Raccoon | The Canadian Encyclopedia



The common raccoon (Procyon lotor) is a mid-size mammal distinguished by its black face mask and ringed tail. It is a member of the Procyonidae, a primarily tropical family of omnivores native to the Americas — and the only one of this family found in Canada. Raccoons are found in every province except Newfoundland and Labrador. A nocturnal species, it is highly adaptable and can survive in urban areas as well as wilderness habitats. Humans often consider raccoons pests due to their skill and persistence in raiding garbage bins, gardens and crops for food.



The English word raccoon comes from the Algonquian language of the Powhatan confederacy of Indigenous tribes that lived in the Virginia area at the time of British colonization. The Algonquian words aroughcun and aroughcoune mean “one that rubs, scrubs, and scratches with its hands.” (See also Indigenous Languages in Canada.)

When raccoons were introduced overseas in Europe and Asia, several cultures adopted terms for the animal that mean “wash-bear.” This was based on the raccoon’s bear-like appearance and habit of seemingly washing its food before eating. Hence Waschbär in German, orsetto lavatore in Italian and araiguma in Japanese. The French adopted the name raton laveur (“washing rat”), and the same term is used in Canadian French. During the 18th century, people in New France used the term chat sauvage (“wild cat”) as another name for the raccoon. This name is still recognized in Quebec among older generations, but it is no longer used.

The humorous nickname trash panda has recently become popular on social media.

Take the quiz!
Test your knowledge of mammals by taking this quiz, offered by the Citizenship Challenge! A program of Historica Canada, the Citizenship Challenge invites Canadians to test their national knowledge by taking a mock citizenship exam, as well as other themed quizzes.

Physical Description

Raccoons are the largest of their family, Procyonidae, which consists of medium-sized mammals native to the Americas. This family includes coatis, kinkajous, olingos, olinguitos, ringtails and cacomistles, but the raccoon is the only member found in Canada.

Raccoons are stocky and measure about 60–95 cm long. On average, they weigh 5–12 kg, and males are heavier than females. Raccoons may gain up to twice their normal weight just before winter. Because raccoons do not hibernate, the accumulated fat stores help them survive the winter.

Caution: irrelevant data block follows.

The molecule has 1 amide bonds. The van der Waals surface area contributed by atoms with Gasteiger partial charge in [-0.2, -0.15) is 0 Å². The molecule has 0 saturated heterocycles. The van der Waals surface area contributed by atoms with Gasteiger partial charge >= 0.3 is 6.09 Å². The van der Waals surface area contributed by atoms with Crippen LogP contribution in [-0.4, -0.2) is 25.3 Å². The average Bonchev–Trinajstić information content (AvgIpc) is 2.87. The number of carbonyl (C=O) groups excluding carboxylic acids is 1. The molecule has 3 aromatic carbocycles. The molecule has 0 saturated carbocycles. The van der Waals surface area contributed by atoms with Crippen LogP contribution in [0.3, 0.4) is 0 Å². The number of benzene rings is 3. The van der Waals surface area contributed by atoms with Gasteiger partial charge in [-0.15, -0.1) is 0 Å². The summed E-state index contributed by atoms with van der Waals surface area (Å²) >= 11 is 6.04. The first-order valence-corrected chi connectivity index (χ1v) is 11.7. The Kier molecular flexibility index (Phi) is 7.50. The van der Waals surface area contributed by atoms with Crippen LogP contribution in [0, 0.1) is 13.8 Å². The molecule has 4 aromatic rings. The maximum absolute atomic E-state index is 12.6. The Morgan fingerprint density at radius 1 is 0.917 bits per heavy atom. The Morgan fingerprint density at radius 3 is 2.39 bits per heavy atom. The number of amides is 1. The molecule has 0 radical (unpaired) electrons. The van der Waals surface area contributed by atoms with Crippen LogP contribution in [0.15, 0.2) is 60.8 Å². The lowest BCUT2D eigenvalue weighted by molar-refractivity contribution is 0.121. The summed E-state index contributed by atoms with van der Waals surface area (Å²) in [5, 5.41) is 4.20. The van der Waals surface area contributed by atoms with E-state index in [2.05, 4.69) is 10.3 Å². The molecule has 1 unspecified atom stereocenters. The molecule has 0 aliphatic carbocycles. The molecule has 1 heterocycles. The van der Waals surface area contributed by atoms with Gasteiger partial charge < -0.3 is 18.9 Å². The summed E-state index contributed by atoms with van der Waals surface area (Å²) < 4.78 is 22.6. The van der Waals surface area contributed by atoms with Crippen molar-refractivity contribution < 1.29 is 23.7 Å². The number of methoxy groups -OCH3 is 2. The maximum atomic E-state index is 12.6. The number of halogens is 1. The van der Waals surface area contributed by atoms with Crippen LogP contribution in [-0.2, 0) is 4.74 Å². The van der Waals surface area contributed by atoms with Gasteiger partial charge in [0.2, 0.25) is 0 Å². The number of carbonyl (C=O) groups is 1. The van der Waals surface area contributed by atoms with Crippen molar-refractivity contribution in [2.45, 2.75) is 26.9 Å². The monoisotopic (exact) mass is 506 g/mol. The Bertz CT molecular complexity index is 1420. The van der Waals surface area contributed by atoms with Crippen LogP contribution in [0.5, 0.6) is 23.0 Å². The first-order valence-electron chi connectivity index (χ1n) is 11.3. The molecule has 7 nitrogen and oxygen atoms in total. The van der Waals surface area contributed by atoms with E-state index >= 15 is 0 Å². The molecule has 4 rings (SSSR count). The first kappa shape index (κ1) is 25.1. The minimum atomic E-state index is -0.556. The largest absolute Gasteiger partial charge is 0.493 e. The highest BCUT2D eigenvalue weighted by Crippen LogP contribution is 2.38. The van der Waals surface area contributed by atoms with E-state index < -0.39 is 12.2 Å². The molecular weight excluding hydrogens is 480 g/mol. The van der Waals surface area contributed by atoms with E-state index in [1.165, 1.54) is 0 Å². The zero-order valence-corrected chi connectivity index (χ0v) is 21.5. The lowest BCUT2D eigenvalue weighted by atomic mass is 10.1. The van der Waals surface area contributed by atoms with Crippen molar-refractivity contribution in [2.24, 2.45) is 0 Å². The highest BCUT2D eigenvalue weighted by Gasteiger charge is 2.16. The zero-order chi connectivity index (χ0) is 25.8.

The colour of their fur varies from grey to brown, black and red.

Did you know?
Some raccoons are born with all-white colouring. These albino raccoons are rare, accounting for only about 1 in 10,000 births.

Raccoons are easily distinguished. They have long, bushy tails with black and tan rings. The dark fur around their eyes resembles a thief’s mask. This specific trait has contributed to the perception of raccoons as mischievous. A third unique raccoon trait is their paws. Their front paws look like human hands, and are just as dextrous and agile. Unlike humans, however, they do not have opposable thumbs. Their back paws are plantigrade, which means that raccoons walk on flat feet like humans do.



Raccoons organize themselves in fission-fusion societies, which is a term describing a group that merges and splits frequently throughout its environment. They can be seen in groups if good feeding and resting spots are found. In addition, raccoons may have common latrines or “toilets,” shared areas for urination and defecation.

Raccoons are nocturnal, hunting and foraging for food during the night. They often manipulate their food in water but do not strictly wash the items. Their sense of touch increases underwater, and they will rub food to remove unwanted parts, examine it, and then eat it. This behaviour is how they got their name in various languages.

Raccoons are one of the few wildlife species that have thrived despite human expansion. Those accustomed to urban settings are skilled at raiding waste bins in search of human leftovers. As opportunistic feeders, they are naturally curious. They will try to open any container or bin that contains food, and they often succeed in this task. This has become such a problem in Toronto, Ontario that the city introduced “raccoon-resistant” green bins in 2016. However, video captured by Toronto Star journalist Amy Dempsey in 2018 shows raccoons opening these containers with apparent ease.

Distribution and Habitat